MOTORISTS are being advised to use an alternative route after unforeseen traffic light works closed the intersection of Barry Drive, Cooyong Street and Northbourne Avenue. The intersection will be under traffic control until 8pm tonight (October […]
EVER had your car broken into? Do you know that empty, angry feeling when getting to your car in the morning to discover some mongrel has been inside it.It’s horrible.
Here’s a massive generalisation, but thieves tend to smell bad, and you can often still smell them in the car. Bloody mongrels.
I’ve had my car broken into four or five times over the years. The worst was in Coffs Harbour. I can remember the horror of getting to my car on a Saturday morning to find three windows smashed.
Nothing was stolen and I have never understood why. How could the cost of replacing the windows possibly equal the joy that had come from smashing them late on a Friday night. What is wrong with these people?
ACT Police have apprehended a couple of alleged offenders in the suburbs in the last few weeks, which drew a collective round of applause from the city.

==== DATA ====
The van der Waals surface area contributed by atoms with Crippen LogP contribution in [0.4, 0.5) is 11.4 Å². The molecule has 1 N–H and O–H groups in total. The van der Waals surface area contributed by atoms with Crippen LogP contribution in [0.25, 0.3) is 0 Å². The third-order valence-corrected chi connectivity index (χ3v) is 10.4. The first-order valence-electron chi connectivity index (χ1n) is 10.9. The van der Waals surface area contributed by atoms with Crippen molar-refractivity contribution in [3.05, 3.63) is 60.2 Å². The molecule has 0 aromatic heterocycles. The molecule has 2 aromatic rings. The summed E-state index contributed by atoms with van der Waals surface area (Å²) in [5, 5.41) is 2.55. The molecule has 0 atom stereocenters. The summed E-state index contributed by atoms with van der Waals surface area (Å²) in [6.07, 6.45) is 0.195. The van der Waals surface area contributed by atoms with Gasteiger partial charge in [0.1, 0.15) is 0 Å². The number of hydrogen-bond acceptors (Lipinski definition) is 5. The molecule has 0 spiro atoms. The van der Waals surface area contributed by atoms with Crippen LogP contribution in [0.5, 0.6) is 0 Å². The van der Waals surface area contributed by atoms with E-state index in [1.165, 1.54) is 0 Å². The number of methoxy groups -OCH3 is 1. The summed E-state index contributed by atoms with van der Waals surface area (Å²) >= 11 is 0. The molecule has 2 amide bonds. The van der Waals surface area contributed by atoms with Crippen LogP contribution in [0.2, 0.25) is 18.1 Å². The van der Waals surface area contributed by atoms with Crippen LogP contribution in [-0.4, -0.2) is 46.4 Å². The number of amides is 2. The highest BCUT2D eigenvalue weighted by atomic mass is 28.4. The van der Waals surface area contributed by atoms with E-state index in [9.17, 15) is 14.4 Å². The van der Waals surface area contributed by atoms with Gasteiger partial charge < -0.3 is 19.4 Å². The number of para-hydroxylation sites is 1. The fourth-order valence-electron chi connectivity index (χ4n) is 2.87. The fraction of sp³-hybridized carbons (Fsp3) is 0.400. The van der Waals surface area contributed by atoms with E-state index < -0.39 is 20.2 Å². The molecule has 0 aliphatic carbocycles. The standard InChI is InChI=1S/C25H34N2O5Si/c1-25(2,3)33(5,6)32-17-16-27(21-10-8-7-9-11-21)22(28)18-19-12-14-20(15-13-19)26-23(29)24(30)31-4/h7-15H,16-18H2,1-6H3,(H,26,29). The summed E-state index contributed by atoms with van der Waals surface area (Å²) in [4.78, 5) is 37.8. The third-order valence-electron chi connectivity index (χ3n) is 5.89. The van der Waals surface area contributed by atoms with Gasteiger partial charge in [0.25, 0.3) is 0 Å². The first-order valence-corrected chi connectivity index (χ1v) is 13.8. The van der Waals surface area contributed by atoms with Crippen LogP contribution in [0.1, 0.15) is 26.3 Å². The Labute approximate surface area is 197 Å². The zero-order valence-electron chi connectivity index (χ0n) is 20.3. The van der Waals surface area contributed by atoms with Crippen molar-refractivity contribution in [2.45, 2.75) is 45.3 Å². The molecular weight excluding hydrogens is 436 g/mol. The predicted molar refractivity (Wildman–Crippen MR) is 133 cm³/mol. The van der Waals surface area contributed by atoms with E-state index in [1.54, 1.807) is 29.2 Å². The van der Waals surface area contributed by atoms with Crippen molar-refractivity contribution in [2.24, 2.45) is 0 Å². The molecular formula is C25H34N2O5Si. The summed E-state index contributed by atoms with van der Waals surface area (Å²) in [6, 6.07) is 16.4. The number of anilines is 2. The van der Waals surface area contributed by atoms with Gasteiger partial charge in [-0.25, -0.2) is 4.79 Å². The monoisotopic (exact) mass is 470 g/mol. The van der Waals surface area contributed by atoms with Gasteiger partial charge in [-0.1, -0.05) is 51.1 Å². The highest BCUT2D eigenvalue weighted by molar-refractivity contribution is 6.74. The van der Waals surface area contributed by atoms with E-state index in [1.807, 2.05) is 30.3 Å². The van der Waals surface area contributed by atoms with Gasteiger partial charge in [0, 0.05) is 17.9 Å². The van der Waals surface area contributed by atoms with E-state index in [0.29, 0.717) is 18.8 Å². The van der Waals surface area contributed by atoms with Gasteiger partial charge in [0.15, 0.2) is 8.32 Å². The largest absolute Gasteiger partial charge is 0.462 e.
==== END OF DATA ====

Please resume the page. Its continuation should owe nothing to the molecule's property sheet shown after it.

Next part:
The people who commit these crimes have no idea how much effect their actions have. We’ve talked a lot about this on my radio program of late. I was flooded with calls, SMS’s and emails from people who had been victims of robberies.
Many listeners were frustrated at what they believe is an inadequate justice system that fails to deter thieves of this nature.
Rachael’s car was broken into last month while parked at home.
“It was frightening,” she said. “My car is parked near my daughter’s window and I hate the thought that they were right outside.”
Stuart told me he was “gutted” after his car was broken into.
“It’s the feeling of my space being violated,” he said. “It’s got not much to do with the damage they did or the stuff they stole.”
Penny has had her car broken into, but much worse than that she was at the centre of an armed robbery. She was held up with a knife at her shop. The perpetrator was sent to jail for two years and seven months. He’s out and Penny finds herself panicking internally when people who fit a certain stereotype are in the shop.
As Penny put it, her sentence is longer than the robber’s.